Hammertoes

Due to the complex nature of the human body, some conditions may form as the result of other problems and illnesses. As the feet are the foundation upon which all of your mobility is built, even minor issues can begin to develop into more severe consequences. Such is the case with hammertoes. When left untreated, this foot condition can compromise your body’s biomechanics and lead to further complications.

What it is

This condition is categorized by podiatrists as a foot deformity. A patient experiencing this condition will find that their toes are involuntarily bent upward along the middle joint, and thus resemble a hammer shape. You may first detect this condition by the occurrence of corns or calluses along the tops of or between your toes. This is a result of the unnatural bending causing friction with shoes and irritation of the skin. Hammertoes progressively become worse and more rigid with time, so early treatment will always be the best way to handle this foot problem. Without early intervention, surgery may be required to correct the problem.

Why it Happens

A variety of factors may lead to the development of this condition. While you may have a predisposition towards this deformity, it can also be acquired through muscle imbalances, the use of improper footwear, and sudden injury. Hammertoes are often formed by the inability of muscles within the foot to stretch out after being tightened for too long, so any shoe or constant action that forces the toes to bend can lead to its development. Many women commonly find that high heels play a significant role in the problem.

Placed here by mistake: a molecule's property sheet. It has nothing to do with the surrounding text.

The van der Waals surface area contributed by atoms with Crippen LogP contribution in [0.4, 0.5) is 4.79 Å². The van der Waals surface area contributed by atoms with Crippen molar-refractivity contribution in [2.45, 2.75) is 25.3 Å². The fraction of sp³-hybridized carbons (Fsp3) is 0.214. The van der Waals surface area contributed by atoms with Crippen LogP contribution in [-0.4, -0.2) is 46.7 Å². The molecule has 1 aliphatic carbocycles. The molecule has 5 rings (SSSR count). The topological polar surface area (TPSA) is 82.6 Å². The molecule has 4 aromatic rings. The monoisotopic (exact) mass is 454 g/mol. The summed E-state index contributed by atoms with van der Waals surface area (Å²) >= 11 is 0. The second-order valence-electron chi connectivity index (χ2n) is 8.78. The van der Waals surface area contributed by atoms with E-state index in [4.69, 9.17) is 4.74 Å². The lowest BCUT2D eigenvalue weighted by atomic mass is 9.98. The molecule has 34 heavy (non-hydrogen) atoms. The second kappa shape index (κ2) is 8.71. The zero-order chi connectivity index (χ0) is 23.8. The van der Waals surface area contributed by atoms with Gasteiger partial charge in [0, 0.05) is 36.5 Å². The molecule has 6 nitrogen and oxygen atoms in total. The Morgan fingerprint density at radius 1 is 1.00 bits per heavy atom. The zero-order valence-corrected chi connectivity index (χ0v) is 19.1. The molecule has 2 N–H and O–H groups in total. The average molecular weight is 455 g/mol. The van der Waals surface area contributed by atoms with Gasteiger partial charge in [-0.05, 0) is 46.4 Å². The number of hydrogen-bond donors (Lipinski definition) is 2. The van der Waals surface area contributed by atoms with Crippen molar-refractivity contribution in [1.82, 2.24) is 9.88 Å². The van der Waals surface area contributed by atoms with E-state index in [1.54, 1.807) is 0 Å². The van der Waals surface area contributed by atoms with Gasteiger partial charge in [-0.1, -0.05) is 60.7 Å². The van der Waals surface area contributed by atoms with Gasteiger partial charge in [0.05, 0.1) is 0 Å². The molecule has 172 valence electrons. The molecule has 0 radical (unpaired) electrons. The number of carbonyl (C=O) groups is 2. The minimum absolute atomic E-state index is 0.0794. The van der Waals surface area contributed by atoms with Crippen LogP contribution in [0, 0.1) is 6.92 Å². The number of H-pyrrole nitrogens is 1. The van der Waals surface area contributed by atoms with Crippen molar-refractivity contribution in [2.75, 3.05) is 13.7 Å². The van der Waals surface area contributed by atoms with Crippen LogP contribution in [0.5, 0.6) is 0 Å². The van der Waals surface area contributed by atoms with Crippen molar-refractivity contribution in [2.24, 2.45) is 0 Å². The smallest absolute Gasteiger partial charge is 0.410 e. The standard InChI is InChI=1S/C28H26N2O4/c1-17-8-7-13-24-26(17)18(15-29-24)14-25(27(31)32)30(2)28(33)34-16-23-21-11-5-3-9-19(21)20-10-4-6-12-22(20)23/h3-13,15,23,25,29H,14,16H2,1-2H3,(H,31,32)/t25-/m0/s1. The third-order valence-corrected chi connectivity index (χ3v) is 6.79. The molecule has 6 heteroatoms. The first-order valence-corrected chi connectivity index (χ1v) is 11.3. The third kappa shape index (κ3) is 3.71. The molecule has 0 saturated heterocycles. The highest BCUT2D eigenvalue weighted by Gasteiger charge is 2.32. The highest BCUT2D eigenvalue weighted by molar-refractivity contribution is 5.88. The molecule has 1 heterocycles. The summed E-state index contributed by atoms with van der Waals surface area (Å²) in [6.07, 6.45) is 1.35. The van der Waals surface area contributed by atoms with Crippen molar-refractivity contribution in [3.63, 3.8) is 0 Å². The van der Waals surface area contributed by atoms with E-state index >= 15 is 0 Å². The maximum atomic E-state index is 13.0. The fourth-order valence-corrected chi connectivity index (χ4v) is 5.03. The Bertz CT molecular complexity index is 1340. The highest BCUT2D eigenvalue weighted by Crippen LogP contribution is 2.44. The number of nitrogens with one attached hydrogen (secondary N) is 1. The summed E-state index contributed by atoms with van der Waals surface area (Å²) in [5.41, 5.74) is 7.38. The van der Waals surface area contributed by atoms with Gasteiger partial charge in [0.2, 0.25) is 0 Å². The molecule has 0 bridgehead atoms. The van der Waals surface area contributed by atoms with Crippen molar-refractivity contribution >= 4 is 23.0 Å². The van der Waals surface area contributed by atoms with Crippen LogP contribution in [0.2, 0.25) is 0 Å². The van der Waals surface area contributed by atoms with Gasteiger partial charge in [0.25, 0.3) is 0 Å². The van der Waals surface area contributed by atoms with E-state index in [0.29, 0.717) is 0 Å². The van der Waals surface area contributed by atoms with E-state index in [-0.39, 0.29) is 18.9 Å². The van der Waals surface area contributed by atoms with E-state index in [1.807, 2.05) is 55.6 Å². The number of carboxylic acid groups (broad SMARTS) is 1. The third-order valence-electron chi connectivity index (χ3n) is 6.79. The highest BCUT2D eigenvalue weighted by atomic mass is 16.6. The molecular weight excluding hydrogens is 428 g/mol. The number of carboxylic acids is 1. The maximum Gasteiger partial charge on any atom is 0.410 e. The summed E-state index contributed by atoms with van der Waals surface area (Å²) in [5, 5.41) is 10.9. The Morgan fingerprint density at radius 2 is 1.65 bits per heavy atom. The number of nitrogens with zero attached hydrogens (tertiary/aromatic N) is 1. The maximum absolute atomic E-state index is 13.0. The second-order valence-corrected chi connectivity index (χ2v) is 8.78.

What to Watch

Often, you will first notice very subtle changes in your toes, but there are many characteristics that distinguish this condition from other foot conditions. You may experience inflammation of the affected toes including redness or a burning sensation. Your toe joints may involuntarily bend, causing corns or calluses on or between them—a tell-tale sign of hammertoes. This can actually make wearing shoes painful. In severe cases, open sores can develop, especially dangerous if you have diabetes.

What to Do

If you seek treatment early on, surgery can often be avoided in favor of more conservative methods. There are specific shoes, exercises, and foot devices that are designed to allow the foot to rest in a normal position.

You might opt for sandals or shoes with roomy toe boxes as they allow the toes to spread out comfortably. Dr. David Guhl and Dr. Amy Miller-Guhl will be happy to provide you with stretches and orthotic shoe inserts that will help alleviate discomfort.

If the deformity has been allowed to progress for too long, you will likely require surgical intervention. The surgery will generally involve the use of a local anesthetic, but the actual procedure will vary from patient to patient. Following hammertoe surgery, you can expect some stiffness and swelling. You will be able to walk, but should not overextend your activity.

When it comes to the health of your feet, you can never be too careful. At Waukesha Foot Specialists, Dr. David Guhl and Dr. Amy Miller-Guhl will be able to help you form a treatment plan for your unique needs. You can contact our Waukesha, WI office at (262) 544-0700.

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